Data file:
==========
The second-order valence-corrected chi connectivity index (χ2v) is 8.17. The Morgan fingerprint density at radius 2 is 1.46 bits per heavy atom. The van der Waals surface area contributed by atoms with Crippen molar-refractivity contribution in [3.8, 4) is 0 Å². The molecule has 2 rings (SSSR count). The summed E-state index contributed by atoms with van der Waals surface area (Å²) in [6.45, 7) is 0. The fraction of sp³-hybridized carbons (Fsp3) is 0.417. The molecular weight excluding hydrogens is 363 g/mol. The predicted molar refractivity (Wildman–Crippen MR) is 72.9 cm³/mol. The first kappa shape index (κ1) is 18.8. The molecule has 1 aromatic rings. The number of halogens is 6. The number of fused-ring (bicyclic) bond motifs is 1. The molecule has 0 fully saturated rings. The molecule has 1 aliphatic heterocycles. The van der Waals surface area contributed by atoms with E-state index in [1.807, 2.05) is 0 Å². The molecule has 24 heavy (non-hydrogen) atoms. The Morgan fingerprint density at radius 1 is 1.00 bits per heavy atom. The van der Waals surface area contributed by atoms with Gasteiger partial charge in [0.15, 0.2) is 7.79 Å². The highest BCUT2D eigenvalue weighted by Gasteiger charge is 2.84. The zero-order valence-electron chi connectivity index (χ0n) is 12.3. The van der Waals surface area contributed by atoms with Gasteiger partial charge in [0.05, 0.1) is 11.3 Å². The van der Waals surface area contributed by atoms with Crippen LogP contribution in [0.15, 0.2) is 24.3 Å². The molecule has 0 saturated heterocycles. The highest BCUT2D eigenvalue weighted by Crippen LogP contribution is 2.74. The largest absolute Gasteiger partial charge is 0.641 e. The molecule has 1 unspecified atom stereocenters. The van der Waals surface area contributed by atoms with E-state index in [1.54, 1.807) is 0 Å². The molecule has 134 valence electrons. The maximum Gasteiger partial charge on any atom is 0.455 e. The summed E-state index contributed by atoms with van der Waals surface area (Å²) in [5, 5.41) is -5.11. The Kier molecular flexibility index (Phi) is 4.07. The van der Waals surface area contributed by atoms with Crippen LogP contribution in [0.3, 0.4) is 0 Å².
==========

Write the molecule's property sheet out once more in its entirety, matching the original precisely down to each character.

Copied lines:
The second-order valence-corrected chi connectivity index (χ2v) is 8.17. The Morgan fingerprint density at radius 2 is 1.46 bits per heavy atom. The van der Waals surface area contributed by atoms with Crippen molar-refractivity contribution in [3.8, 4) is 0 Å². The molecule has 2 rings (SSSR count). The summed E-state index contributed by atoms with van der Waals surface area (Å²) in [6.45, 7) is 0. The fraction of sp³-hybridized carbons (Fsp3) is 0.417. The molecular weight excluding hydrogens is 363 g/mol. The predicted molar refractivity (Wildman–Crippen MR) is 72.9 cm³/mol. The first kappa shape index (κ1) is 18.8. The molecule has 1 aromatic rings. The number of halogens is 6. The number of fused-ring (bicyclic) bond motifs is 1. The molecule has 0 fully saturated rings. The molecule has 1 aliphatic heterocycles. The van der Waals surface area contributed by atoms with E-state index in [1.807, 2.05) is 0 Å². The molecule has 24 heavy (non-hydrogen) atoms. The Morgan fingerprint density at radius 1 is 1.00 bits per heavy atom. The van der Waals surface area contributed by atoms with Gasteiger partial charge in [0.15, 0.2) is 7.79 Å². The highest BCUT2D eigenvalue weighted by Gasteiger charge is 2.84. The zero-order valence-electron chi connectivity index (χ0n) is 12.3. The van der Waals surface area contributed by atoms with Gasteiger partial charge in [0.05, 0.1) is 11.3 Å². The van der Waals surface area contributed by atoms with Crippen LogP contribution in [0.15, 0.2) is 24.3 Å². The molecule has 0 saturated heterocycles. The highest BCUT2D eigenvalue weighted by Crippen LogP contribution is 2.74. The largest absolute Gasteiger partial charge is 0.641 e. The molecule has 1 unspecified atom stereocenters. The van der Waals surface area contributed by atoms with E-state index in [1.54, 1.807) is 0 Å². The molecule has 134 valence electrons. The maximum Gasteiger partial charge on any atom is 0.455 e. The summed E-state index contributed by atoms with van der Waals surface area (Å²) in [5, 5.41) is -5.11. The Kier molecular flexibility index (Phi) is 4.07. The van der Waals surface area contributed by atoms with Crippen LogP contribution in [0.3, 0.4) is 0 Å².